We spent days troubleshooting these deadlocks by … wait for it …
adding more logging! Which naturally made the problem worse and even
harder to figure out. We eventually were forced to take memory dumps
and use dump analysis tools. With the generous assistance of Greg
Varveris, we were finally able to identify the culprit: our logging
strategy. How ironic. And I mean real irony, not the fake Alanis
Morrissette kind.


For the love of god… THAT IS NOT IRONIC! Don’t you even watch Futurama?!? That is a COINCIDENCE, not IRONY.

What would be ironic is if adding more logging FIXED your problem, not CAUSED your problem.


Logging isn’t free, but it’s pretty cheap if designed correctly.

I have a hard time believing you’d actually write a diagnostic logging program that would hit the disk for EVERY line. There’s this new concept called caching to memory you ought to try.

I write all my diagnostic logs to memory and only dump them to disk when I explicitly call the diagnostics.logdump([FileName]) function All lines are counted, of course, so I can also force a dump at X number of lines or on certain fail conditions.

Jeff, you might actually want to consider designing your event logs before implementing them. Diagnostics are no more an ad-hoc programming problem than anything else.


I used to log a lot, but have since moved to using Elmah (thanks for turning me on to it, Jeff). Since then, I get all the info I needed, and none that I don’t. Unhandled exceptions are logged straight to a SQL Server table, and can be viewed in a nicely formatted page which includes stack trace info.


Thank you very much for that posting. It was the right thing at the right time. It’s not, that logging really was my problem, but this article put me on the right lead. Thanks!!!


Not to be too nitpicky, but your irony is exactly the fake Alanis Morissette kind. To quote Bender: The use of words expressing something other than their literal intention. Now that IS irony!


Bottom line is it’s not that simple, Jeff. Write in C and use macros if you can’t find a good logging class :slight_smile:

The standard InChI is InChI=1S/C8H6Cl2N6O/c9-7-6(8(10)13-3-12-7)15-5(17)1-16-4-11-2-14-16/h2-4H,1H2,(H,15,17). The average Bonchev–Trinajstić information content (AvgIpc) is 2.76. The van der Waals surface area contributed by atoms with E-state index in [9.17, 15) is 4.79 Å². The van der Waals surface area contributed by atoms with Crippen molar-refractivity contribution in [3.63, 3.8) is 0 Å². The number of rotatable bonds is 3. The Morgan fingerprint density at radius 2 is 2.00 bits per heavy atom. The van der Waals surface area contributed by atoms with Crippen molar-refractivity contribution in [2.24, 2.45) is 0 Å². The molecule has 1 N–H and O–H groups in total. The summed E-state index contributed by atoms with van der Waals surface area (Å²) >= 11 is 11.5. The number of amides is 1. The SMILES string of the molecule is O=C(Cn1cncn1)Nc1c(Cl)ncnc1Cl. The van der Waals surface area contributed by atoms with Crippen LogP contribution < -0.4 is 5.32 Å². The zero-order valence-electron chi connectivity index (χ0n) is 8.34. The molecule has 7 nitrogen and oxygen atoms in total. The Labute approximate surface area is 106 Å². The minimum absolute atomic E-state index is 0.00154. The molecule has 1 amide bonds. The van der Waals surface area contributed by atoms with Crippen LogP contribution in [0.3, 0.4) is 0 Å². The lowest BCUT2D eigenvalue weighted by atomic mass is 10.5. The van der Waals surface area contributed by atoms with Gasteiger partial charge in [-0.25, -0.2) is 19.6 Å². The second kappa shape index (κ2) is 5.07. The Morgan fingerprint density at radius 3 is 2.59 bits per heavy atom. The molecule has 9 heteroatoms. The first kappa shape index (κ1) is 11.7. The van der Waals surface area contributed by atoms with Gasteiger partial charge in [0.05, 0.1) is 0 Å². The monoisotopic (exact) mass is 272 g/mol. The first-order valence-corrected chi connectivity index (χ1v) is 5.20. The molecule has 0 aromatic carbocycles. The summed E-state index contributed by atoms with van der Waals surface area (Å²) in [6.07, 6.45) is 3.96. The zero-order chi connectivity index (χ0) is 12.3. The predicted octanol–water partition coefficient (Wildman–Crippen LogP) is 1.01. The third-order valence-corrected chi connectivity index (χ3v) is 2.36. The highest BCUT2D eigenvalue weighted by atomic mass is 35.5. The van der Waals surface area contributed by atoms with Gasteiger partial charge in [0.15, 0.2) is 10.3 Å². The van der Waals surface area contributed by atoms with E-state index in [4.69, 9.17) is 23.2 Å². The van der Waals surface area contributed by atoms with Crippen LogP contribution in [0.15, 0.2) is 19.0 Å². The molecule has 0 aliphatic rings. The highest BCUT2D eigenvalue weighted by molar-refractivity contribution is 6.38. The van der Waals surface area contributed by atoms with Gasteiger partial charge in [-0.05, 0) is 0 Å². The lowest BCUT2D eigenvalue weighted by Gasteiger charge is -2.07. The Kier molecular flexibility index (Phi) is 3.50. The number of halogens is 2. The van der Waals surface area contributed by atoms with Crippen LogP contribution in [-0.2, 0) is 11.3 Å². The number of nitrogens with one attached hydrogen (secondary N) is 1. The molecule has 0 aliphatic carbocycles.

As others have said there’s a difference between trace logging for development (which is what you have with INFO / DEBUG) and the sorts of errors you may want on customer systems such as your ERROR / FATAL. Trace logging really shouldn’t be exposed via the UI, for example.

Writing logging code is even easy and quick. I don’t know any good programmers who are limited by their typing speed rather than their brain speed in producing good code – if you have rules for when INFO / DEBUG logging needs to be done then it happens as second nature when your code calls for it.

I’d be interested to hear Joel’s view on the next podcast…


What about applications with no user interface?

I write a lot of Windows Services. Logging is critical. You don’t have to fill up gigabytes of storage. We have a config setting that allows you to set the level (debug, info, warning, error, fatal). Normally only Error and Fatal are logged. However, for particularly nasty bugs you can turn on Debug and see everything.

Also, there are numerous strategies for controlling the size of log files: create new daily, create new hourly, create new by size, etc.


If writing a log row creates a potentially contentious lock, your logging API sucks.


I completely agree with the confusion of excessive logging. I have walked through log files so huge that, I had to use file splitter to load it in editor. Also programmers following different definitions of logging levels is havoc.

But the amount of logging at every level and specifically in log files, depends on the kind of application. I have written an data migration tools transferring 70 million records. In such scenarios, its extremely important to log files indicating which data was used and at what level it failed. Without these details in logs, we would have to spend lot of time rerunning the scenarios.

Also, though I agree with logging polluting business code, AOP eases up decoupling most of the logging code from business code though not all.


Hey Jeff, enough phoning it in, get serious. This is a post with exactly zero content. How do I qualify that? The snippet below would be equally correct for just about anything:

So is [insert feature here] a giant waste of time? I’m sure some people will read about this far and draw that conclusion, no matter what else I write. I am not anti-[insert feature here]. I am anti-abusive-[insert feature here]. Like any other tool in your toolkit, when used properly and appropriately, it can help you create better programs. The problem with [insert feature here] isn’t [insert feature here], per se – it’s the seductive OCD [insert what feature does] trap that programmers fall into when implementing [insert feature here]. [insert feature here] gets a bad name because it’s so often abused.